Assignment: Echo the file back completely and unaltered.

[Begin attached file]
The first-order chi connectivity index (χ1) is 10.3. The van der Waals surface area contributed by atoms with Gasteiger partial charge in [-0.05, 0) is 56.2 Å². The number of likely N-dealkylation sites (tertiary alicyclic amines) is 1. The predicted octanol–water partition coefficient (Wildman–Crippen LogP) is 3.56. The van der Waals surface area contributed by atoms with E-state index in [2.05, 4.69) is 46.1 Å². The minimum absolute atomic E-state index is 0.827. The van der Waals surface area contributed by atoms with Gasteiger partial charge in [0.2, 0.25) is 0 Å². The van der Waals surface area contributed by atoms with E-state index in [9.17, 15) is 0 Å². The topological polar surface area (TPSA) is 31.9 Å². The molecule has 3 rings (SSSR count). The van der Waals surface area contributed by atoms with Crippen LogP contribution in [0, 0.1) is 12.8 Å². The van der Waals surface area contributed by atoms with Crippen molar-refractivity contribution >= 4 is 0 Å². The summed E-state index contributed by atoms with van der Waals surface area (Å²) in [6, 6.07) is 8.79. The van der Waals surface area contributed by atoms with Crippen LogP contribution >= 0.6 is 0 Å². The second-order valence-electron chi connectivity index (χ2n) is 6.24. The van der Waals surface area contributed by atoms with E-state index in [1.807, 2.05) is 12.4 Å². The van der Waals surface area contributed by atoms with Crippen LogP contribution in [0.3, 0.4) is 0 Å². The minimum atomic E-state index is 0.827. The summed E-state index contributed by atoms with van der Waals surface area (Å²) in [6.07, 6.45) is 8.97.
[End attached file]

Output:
The first-order chi connectivity index (χ1) is 10.3. The van der Waals surface area contributed by atoms with Gasteiger partial charge in [-0.05, 0) is 56.2 Å². The number of likely N-dealkylation sites (tertiary alicyclic amines) is 1. The predicted octanol–water partition coefficient (Wildman–Crippen LogP) is 3.56. The van der Waals surface area contributed by atoms with E-state index in [2.05, 4.69) is 46.1 Å². The minimum absolute atomic E-state index is 0.827. The van der Waals surface area contributed by atoms with Gasteiger partial charge in [0.2, 0.25) is 0 Å². The van der Waals surface area contributed by atoms with E-state index in [9.17, 15) is 0 Å². The topological polar surface area (TPSA) is 31.9 Å². The molecule has 3 rings (SSSR count). The van der Waals surface area contributed by atoms with Crippen LogP contribution in [0, 0.1) is 12.8 Å². The van der Waals surface area contributed by atoms with Crippen molar-refractivity contribution >= 4 is 0 Å². The summed E-state index contributed by atoms with van der Waals surface area (Å²) in [6, 6.07) is 8.79. The van der Waals surface area contributed by atoms with Crippen LogP contribution >= 0.6 is 0 Å². The second-order valence-electron chi connectivity index (χ2n) is 6.24. The van der Waals surface area contributed by atoms with E-state index in [1.807, 2.05) is 12.4 Å². The van der Waals surface area contributed by atoms with Crippen LogP contribution in [0.3, 0.4) is 0 Å². The minimum atomic E-state index is 0.827. The summed E-state index contributed by atoms with van der Waals surface area (Å²) in [6.07, 6.45) is 8.97.